Last night I spent a few minutes slapping the butts of five different women. And one man.
The was all a function of the Seattle Clown Jam, a small group that meets once a month to practice the art of clowning. These aren’t your typical balloon twisting birthday clowns. These clowns have taken actual classes in clowning. I didn’t even know that there were classes in clowning. And apparently these classes involved butt slapping. So… why weren’t these classes offered at my university?
The classes were held at a place called Theatre Puget Sound, which isn’t actually a place. It isn’t the easiest place to find. If you use Facebook maps, like I did, it plops a pin right at the Pacific Northwest Ballet. I arrived feeling a little intimidated among the clean architecture and the fresh faced little bunheads arriving to practice at the balance beam and what not. Fortunately a kind security guard showed me that the address applied to the entire Seattle Center complex (which is huge, by the way). He directed me to the Armory, the place next to the Space Needle I knew primarily as the stop for the World’s Fair Monorail and the default food court where you take out-of-town visitors when they want to the Seattle’s number one tourist trap.
Even then, the building made no sense. It was full of arrows and staircases that led nowhere. Eventually, I discovered that Theatre Puget Sound was actually a bunch of rooms rented out on the fourth floor. And yet, even then, I was completely lost. The first room I encountered, which had its doors open, had a bunch of tough, tattooed, dark clad people playing around with kendo swords and an assortment of weapons. Either I’d stumbled into the local ninja club, or clowning had taken a very dark turn. (One of the ladies in the club did have purple hair, so it was possible.) I turned my attention to the closed door of room B, where people were laughing. It may have been the Seattle Clown Jam, but I felt a little silly asking a bunch of strangers, “Hey, is this where the clowns meet?”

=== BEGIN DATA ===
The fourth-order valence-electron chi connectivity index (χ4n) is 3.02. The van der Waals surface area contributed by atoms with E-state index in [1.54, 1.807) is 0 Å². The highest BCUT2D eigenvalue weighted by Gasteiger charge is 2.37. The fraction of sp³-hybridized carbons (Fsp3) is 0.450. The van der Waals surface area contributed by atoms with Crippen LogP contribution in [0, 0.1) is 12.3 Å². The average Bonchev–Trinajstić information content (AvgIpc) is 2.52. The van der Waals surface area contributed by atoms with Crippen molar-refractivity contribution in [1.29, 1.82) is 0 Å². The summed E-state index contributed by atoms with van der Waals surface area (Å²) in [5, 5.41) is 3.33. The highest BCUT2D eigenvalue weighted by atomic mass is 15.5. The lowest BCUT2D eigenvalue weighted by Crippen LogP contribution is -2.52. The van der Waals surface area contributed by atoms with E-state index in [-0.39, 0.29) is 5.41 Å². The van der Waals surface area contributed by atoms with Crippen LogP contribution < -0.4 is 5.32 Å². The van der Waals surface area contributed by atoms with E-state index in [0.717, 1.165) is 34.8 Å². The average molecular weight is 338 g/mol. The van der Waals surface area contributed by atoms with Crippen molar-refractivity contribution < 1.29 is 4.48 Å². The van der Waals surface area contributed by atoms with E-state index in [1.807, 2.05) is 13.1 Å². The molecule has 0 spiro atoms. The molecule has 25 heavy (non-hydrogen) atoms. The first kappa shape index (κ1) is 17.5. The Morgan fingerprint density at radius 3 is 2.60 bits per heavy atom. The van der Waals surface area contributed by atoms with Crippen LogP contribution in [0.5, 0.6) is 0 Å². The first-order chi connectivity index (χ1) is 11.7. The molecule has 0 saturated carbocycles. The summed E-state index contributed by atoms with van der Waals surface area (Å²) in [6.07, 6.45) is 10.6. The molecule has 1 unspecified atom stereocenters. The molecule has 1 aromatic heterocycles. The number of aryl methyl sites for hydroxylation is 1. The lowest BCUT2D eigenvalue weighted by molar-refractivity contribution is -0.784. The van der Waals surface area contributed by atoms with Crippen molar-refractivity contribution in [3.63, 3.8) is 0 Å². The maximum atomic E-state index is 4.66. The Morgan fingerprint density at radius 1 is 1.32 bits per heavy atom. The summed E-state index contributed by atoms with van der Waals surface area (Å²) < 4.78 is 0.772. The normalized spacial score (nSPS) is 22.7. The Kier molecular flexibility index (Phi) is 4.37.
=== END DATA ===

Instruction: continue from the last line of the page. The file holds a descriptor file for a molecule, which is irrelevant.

I may be shameless, but not that shameless.
Eventually, I discovered that Room G, where the Seattle Clown Jam met, was located behind a white door I’d assumed to be the maintenance room. It lead to a narrow brick corridor. I found the sign labled “G”, I opened the door, and everyone died.
It was quite dramatic. I mean, they didn’t literally die. The clowns were playing a game. You have to look each other, and if you make contact, you have to pretend that you’re dying dramatically. There was a lot of very loud screaming just as I opened the door.
That was weird.
I introduced myself that I was an amateur clown, and that I played around mainly with balloon animals and juggling. It soon became apparent to me that there were different kinds of clowns, and the people meeting at the Seattle Clown Jam were not that kind of clown.